Laboratory diagnosis is important in promptly initiating appropriate management for individuals with coronavirus disease 2019 (COVID-19). Test methods for diagnosing COVID-19 should be reliable, affordable, accessible, and provide rapid results [1,2]. The standard reference method for laboratory diagnosis of COVID-19 is molecular testing, which is used to detect a specific gene of the causative pathogen—severe acute respiratory syndrome coronavirus 2 (SARS-CoV-2)—for which real-time RT-PCR is most commonly used. Although this method yields the highest sensitivity and specificity among laboratory diagnostic tests for COVID-19, it has the disadvantages of requiring dedicated equipment, reagents, and skilled professionals. Moreover, it takes several hours to obtain results, making it difficult to initiate management promptly [1,3–5].
Antigen testing is a method that detects antigens composed of viral components, such as proteins. Antigen tests have been developed for the detection of SARS-CoV-2 and corresponding COVID-19 management. In particular, the rapid antigen detection test (RADT) can confirm results within 15–30 minutes in most cases, and the test method is simpler and easier than molecular tests; therefore, RADT can compensate for some obstacles encountered with molecular testing. The cost is also lower than that of molecular testing [1,4–6]. However, unlike genetic components, antigen components cannot be amplified; therefore, COVID-19 antigen testing requires at least 1,000 times more virus in a specimen than genetic testing; as such, sensitivity is low . According to previous reports, most RADTs have reported a sensitivity of ≥80%–90% when the cutoff cycle threshold (Ct) was set as <25 and demonstrated low sensitivity for the subjects with the Ct was ≥25. In particular, it has been reported that a sensitivity <10% is observed when the subjects show Ct >30 [5–8].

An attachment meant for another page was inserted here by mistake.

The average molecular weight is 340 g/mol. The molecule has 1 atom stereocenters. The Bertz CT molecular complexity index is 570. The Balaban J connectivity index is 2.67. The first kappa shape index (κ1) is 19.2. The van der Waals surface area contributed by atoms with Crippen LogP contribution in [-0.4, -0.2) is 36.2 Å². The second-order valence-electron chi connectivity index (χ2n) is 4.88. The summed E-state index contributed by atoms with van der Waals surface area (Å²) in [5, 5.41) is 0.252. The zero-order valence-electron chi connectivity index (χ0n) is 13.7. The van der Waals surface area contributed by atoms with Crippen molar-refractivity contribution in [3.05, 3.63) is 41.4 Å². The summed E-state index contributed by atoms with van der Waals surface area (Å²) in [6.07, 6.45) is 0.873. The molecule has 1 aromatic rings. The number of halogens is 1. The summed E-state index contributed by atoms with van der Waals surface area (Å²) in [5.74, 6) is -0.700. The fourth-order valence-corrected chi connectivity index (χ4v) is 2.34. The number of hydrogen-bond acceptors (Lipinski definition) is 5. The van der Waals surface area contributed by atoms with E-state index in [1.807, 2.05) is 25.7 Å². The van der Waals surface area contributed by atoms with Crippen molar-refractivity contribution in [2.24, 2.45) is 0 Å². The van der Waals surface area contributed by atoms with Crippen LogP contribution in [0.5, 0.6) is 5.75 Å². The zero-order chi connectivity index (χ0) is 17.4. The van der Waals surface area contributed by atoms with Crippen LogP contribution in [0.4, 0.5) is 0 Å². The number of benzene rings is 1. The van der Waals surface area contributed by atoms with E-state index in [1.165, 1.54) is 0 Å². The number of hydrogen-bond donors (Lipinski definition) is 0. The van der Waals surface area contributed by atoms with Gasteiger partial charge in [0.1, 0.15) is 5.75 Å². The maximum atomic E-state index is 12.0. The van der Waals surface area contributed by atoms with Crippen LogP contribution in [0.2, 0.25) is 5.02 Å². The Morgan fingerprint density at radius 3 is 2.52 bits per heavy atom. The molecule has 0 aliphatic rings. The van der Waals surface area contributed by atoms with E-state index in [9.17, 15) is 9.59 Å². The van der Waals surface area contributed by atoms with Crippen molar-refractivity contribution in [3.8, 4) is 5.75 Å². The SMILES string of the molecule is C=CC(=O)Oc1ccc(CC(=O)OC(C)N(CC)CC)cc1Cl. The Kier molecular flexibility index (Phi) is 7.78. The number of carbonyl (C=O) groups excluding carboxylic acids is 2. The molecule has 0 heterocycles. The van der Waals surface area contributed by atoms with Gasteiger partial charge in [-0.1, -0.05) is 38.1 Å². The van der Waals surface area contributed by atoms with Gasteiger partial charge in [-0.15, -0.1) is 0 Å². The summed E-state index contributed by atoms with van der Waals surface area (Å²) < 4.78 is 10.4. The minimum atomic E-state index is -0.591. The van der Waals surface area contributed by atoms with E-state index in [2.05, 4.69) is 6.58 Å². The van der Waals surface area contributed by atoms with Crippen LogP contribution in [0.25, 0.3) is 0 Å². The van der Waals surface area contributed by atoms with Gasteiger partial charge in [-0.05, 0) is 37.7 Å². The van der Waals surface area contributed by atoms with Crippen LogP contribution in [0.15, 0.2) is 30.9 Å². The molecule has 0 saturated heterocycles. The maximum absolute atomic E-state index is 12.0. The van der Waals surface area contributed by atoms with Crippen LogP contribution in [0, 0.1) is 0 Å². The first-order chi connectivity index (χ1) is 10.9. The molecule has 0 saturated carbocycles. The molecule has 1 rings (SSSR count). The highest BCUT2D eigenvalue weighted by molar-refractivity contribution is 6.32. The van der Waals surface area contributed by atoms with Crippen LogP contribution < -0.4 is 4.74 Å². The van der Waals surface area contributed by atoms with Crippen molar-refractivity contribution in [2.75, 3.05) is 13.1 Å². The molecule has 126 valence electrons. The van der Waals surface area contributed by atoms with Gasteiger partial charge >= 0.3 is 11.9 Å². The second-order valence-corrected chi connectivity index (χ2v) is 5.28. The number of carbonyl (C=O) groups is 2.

The Panbio COVID-19 Ag Rapid Test Device (Panbio COVID-19 Ag, Abbott Rapid Diagnostics, Jena, Germany) is a diagnostic kit approved for use as an RADT for COVID-19. Panbio COVID-19 Ag is a lateral flow immunochromatographic assay targeting the SARS-CoV-2 nucleoprotein in nasopharyngeal specimens for the diagnosis of COVID-19. It reduces the time to read completion to 15 minutes compared to 30 minutes for other RADT previously used in our clinical laboratory, thus enabling faster reporting .